At one point in my interview with Ferran Adria, the chef decided he needed a visual aid to explain a point, so I gave him my notebook for him to doodle on. (And, yes, that piece of paper is now tacked up in my cube, signed by the chef — an acknowledgment of the fanboy hiding inside this reporter.)
It’s hard to tell from Adria’s crude, cave-dweller-like drawings (see photo, at right), but he was explaining the various stages of an ingredient, from raw form to highly manipulated restaurant dish. His two examples were a tomato and a cow (That potatolike figure on the left side of the notepad, with the stick legs protruding from it? Adria’s “cow.”)
The point Adria was trying to make — as best I understood it via the chef’s interpreter — is that most of the innovation in the culinary world has come from the highly manipulated side of this equation. What’s more, he noted, this over-manipulation of an ingredient sometimes inspires critics to accuse chefs of debasing an ingredient, even if the criticism is woefully hypocritical.
“Someone comes to the Minibar and has the asparagus sorbet and says, ‘Oh, this is scandalous. Natural asparagus is great. Why do this?’” Adria said. “But then that same evening, he goes to another restaurant, and he orders a strawberry sorbet and says, ‘It’s the most wonderful thing.’”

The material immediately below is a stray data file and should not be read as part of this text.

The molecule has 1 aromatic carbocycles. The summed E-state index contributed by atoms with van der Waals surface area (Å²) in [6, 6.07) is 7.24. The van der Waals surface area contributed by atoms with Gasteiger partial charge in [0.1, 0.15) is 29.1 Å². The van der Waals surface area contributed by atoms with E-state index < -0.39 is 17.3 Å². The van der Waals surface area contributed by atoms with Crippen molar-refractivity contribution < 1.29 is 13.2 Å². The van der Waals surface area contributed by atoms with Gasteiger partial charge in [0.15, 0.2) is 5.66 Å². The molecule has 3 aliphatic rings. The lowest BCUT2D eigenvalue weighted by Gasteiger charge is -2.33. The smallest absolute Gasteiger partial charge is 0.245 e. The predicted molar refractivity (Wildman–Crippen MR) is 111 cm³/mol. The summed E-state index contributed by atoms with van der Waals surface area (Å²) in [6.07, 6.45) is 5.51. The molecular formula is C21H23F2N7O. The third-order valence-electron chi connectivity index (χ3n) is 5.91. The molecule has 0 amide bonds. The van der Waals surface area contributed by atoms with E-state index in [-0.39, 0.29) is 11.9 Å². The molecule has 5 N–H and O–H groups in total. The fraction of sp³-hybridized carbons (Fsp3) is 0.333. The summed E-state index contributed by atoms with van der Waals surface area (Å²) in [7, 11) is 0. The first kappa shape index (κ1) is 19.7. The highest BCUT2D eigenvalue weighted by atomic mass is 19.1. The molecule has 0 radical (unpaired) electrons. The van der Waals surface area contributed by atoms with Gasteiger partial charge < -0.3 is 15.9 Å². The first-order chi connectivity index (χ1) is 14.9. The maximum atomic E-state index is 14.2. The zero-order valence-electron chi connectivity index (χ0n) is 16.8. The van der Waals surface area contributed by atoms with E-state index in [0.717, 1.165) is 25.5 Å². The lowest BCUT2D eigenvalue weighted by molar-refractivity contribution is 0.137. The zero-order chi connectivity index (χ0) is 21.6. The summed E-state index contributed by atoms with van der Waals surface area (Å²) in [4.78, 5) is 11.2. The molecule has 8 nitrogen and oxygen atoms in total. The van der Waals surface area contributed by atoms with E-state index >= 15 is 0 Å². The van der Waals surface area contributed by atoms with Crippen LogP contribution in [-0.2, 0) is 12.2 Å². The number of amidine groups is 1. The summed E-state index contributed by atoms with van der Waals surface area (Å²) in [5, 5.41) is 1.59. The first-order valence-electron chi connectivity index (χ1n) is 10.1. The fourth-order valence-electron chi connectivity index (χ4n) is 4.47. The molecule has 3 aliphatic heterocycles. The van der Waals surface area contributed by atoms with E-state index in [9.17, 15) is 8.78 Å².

Adria’s commentary clearly struck a chord with the chef’s former student and now fellow culinary celebrity, Jose Andres. The Washington chef-restaurateur says Adria does not receive enough attention for the techniques he pioneered that don’t require dehydrators, thermal immersion circulators and vacuum sealers.
“Some of the most amazing techniques come from Ferran at El Bulli. They’ve been probably the techniques that no one has ever talked about,” Andres said. “You know the best dish at El Bulli? The best technique of El Bulli ever? To me? It is a clam.”
Andres explained that at El Bulli, the cooks simply dunked raw clams in a pot of boiling water for three seconds before serving them. The technique takes the raw, chewy edge off the clam, Andres pointed out, while “maintaining perfectly its form and its look. I have to show it to you for you to really understand the difference.”
“He improved the clams and the mussels and other bivalves,” Andres added. “That’s one of the most powerful techniques. Everyone concentrates more on the foams and that sort of thing because that’s more showy. But those are the techniques that really made El Bulli . . . . Those techniques are sometimes the best contributions of El Bulli to the world, and sometimes they are completely under the radar. ”